• Protozoa or other parasites. Internal parasites can irritate the cloaca and cause vent gleet.


  • Bathe the chicken to help cleanse and soothe the affected area.
  • Anti-fungal creams like those used for athlete’s foot applied topically twice daily to the vent area for 14 days.
  • Garlic cloves, 1 per 2 litres, added to their water supply can be helpful as well.
  • During treatment, avoid feeding your chickens food that has high water content and can cause watery stools -such as watermelon.
  • Quarantine the affected bird(s) from the rest of the flock during treatment. This will protect the bird from curious, pecking flock-mates and will protect the flock from any potentially contagious causes of the gleet.
  • Offer fresh water daily, using a supplement and/or probiotic during the entire treatment period.
  • Provide grit ad-lib.
  • Clean the vent area daily with warm water and mild soap. Keep your chook warm while you dry them off. You don’t want to add the stress of being cold to an already-stressed bird. Keep cleaning the vent for as many days as it takes for the vent gleet to subside. In some cases, it may take up to a week or more.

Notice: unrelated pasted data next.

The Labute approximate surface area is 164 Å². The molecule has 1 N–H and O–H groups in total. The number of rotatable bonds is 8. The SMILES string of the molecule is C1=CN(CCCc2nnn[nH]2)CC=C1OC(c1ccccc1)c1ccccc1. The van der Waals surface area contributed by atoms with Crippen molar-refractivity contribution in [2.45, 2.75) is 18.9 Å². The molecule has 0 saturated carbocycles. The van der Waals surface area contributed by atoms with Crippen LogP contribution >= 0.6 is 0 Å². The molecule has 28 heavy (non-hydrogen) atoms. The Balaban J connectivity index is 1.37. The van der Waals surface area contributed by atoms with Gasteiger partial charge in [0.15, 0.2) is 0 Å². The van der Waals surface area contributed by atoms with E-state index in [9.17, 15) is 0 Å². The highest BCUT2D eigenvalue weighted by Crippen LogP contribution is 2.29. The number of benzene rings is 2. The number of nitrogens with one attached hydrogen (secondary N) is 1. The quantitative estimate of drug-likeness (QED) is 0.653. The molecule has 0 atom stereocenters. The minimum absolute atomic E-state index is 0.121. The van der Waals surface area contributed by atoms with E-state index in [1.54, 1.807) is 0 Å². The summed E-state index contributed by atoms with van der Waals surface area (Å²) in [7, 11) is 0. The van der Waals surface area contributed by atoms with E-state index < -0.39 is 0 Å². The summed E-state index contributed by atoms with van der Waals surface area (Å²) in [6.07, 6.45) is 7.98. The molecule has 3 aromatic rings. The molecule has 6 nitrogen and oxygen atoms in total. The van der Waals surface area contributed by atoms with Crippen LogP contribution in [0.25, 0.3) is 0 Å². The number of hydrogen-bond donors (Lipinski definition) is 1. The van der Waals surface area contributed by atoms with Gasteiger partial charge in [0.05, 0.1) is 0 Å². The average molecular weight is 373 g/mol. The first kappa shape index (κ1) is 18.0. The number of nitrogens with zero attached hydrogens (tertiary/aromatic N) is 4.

• Trim vent feathers carefully, making sure you don’t trim too close to the skin, injuring your chicken. It is usually safest for two people to do this; one to hold her still and the other to do the trimming around the vent.

Vent gleet is not caused by bacteria but yeast, thus trying to cure it with antibiotics is not typically successful. In fact, they can make matters worse.  Antibiotics can kill off both the bad bacteria and the good bacteria (normal flora) promoting the occurrence of yeast.

If you happen to come across abnormal chicken poop, it is important to note whether it is an isolated incident or one that is recurring. You should also check for other symptoms in your chickens that may signify illness or disease, such as weight loss, loss of appetite, lethargy, sullen appearance, or a drop in egg production. If these are established, appropriate further treatment through an Avian Vet should be undertaken.